Articles | Volume 19, issue 1
Hydrol. Earth Syst. Sci., 19, 309–327, 2015
Hydrol. Earth Syst. Sci., 19, 309–327, 2015

Research article 16 Jan 2015

Research article | 16 Jan 2015

What made the June 2013 flood in Germany an exceptional event? A hydro-meteorological evaluation

K. Schröter1,3, M. Kunz2,3, F. Elmer1,3, B. Mühr2,3, and B. Merz1,3 K. Schröter et al.
  • 1Helmholtz Centre Potsdam, GFZ German Research Centre for Geosciences, Section Hydrology, Potsdam, Germany
  • 2Karlsruhe Institute of Technology, Institute for Meteorology and Climate Research, Karlsruhe, Germany
  • 3CEDIM – Center for Disaster Management and Risk Reduction Technology, Potsdam, Germany

Abstract. The summer flood of 2013 set a new record for large-scale floods in Germany for at least the last 60 years. In this paper we analyse the key hydro-meteorological factors using extreme value statistics as well as aggregated severity indices. For the long-term classification of the recent flood we draw comparisons to a set of past large-scale flood events in Germany, notably the high-impact summer floods from August 2002 and July 1954. Our analysis shows that the combination of extreme initial wetness at the national scale – caused by a pronounced precipitation anomaly in the month of May 2013 – and strong, but not extraordinary event precipitation were the key drivers for this exceptional flood event. This provides additional insights into the importance of catchment wetness for high return period floods on a large scale. The database compiled and the methodological developments provide a consistent framework for the rapid evaluation of future floods.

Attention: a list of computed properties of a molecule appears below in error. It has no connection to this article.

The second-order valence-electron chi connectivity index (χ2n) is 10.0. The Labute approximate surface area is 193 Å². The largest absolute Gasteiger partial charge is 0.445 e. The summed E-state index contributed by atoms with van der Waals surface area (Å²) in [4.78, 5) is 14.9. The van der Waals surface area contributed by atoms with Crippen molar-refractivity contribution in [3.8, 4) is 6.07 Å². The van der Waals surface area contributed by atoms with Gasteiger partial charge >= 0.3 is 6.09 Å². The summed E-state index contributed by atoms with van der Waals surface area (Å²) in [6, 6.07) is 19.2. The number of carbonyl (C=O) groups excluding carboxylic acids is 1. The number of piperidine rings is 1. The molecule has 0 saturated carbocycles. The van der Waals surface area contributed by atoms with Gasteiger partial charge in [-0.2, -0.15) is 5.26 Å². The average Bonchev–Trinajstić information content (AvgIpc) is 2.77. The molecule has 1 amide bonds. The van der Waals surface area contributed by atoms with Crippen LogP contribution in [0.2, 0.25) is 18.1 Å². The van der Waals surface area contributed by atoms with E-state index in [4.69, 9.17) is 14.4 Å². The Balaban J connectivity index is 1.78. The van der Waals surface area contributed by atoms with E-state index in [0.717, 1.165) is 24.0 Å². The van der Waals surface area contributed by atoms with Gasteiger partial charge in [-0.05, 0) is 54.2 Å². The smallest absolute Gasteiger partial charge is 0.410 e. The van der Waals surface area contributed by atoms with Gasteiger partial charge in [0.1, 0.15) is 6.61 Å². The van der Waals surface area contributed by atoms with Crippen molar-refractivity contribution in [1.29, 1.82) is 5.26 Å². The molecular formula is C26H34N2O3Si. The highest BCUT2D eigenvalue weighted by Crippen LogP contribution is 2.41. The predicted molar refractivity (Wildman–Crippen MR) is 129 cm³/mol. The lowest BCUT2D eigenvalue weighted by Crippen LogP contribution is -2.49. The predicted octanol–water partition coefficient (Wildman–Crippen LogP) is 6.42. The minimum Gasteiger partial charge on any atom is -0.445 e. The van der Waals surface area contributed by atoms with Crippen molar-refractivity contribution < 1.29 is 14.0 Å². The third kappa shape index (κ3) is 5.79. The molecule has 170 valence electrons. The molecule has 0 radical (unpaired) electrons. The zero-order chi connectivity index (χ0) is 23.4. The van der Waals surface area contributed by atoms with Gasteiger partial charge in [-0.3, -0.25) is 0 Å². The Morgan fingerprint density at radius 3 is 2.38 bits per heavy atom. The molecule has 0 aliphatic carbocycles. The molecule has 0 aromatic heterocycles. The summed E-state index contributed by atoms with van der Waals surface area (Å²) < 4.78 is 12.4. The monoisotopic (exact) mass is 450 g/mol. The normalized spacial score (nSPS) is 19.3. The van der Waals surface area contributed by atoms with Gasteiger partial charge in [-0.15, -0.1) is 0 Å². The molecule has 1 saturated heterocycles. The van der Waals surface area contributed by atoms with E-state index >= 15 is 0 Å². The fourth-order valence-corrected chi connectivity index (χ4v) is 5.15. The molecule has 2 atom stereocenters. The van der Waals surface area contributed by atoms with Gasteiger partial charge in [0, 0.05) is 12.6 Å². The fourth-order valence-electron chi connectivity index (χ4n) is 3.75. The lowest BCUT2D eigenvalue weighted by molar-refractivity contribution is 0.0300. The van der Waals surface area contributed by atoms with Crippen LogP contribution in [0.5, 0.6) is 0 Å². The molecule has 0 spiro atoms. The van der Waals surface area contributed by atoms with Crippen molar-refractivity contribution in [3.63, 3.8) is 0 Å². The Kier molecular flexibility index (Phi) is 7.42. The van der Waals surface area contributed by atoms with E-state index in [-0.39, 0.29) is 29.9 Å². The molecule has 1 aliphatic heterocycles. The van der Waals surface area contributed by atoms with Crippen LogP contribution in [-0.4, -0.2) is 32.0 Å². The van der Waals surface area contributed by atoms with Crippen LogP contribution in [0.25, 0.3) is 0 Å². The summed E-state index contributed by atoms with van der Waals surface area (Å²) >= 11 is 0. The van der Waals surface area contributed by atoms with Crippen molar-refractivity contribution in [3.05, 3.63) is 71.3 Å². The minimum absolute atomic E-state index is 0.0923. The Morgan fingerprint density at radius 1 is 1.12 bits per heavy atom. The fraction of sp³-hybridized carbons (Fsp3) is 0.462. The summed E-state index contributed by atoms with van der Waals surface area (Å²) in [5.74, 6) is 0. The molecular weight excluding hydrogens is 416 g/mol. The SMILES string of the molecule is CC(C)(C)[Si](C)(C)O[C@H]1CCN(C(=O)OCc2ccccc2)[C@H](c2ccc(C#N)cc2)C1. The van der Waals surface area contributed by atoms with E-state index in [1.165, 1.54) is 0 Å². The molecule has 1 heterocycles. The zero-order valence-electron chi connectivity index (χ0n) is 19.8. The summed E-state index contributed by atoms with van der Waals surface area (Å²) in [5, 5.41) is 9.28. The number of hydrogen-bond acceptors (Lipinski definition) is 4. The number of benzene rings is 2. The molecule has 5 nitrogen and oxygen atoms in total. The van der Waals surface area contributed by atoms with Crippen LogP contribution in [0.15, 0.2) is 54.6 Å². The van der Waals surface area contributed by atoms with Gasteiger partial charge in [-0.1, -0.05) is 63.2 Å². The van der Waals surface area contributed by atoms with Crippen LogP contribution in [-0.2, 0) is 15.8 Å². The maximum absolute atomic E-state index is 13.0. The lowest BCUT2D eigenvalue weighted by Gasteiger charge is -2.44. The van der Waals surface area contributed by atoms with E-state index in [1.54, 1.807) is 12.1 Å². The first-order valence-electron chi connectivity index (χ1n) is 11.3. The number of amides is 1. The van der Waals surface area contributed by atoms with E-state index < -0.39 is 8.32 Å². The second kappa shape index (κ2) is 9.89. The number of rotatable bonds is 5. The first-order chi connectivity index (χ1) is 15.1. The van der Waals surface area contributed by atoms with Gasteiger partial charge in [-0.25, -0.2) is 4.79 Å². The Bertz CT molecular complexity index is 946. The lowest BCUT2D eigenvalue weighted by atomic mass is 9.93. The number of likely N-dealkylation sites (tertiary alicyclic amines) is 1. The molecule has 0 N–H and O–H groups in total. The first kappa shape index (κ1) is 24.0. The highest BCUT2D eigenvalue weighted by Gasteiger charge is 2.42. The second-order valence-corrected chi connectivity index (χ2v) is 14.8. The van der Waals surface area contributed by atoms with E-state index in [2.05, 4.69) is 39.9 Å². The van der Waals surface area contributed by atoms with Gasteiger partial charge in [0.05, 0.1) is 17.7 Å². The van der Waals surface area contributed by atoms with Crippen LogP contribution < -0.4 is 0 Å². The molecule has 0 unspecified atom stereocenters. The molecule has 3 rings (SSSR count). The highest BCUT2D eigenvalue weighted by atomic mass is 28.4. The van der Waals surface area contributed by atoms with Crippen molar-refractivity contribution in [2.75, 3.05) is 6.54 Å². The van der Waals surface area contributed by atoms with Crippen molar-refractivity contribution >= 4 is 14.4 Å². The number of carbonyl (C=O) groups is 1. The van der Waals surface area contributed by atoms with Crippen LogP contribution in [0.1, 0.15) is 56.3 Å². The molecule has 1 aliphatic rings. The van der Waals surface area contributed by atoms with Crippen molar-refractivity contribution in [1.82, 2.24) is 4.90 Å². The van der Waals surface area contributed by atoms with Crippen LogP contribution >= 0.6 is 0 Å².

Short summary
Extreme antecedent precipitation, increased initial hydraulic load in the river network and strong but not extraordinary event precipitation were key drivers for the flood in June 2013 in Germany. Our results are based on extreme value statistics and aggregated severity indices which we evaluated for a set of 74 historic large-scale floods. This flood database and the methodological framework enable the rapid assessment of future floods using precipitation and discharge observations.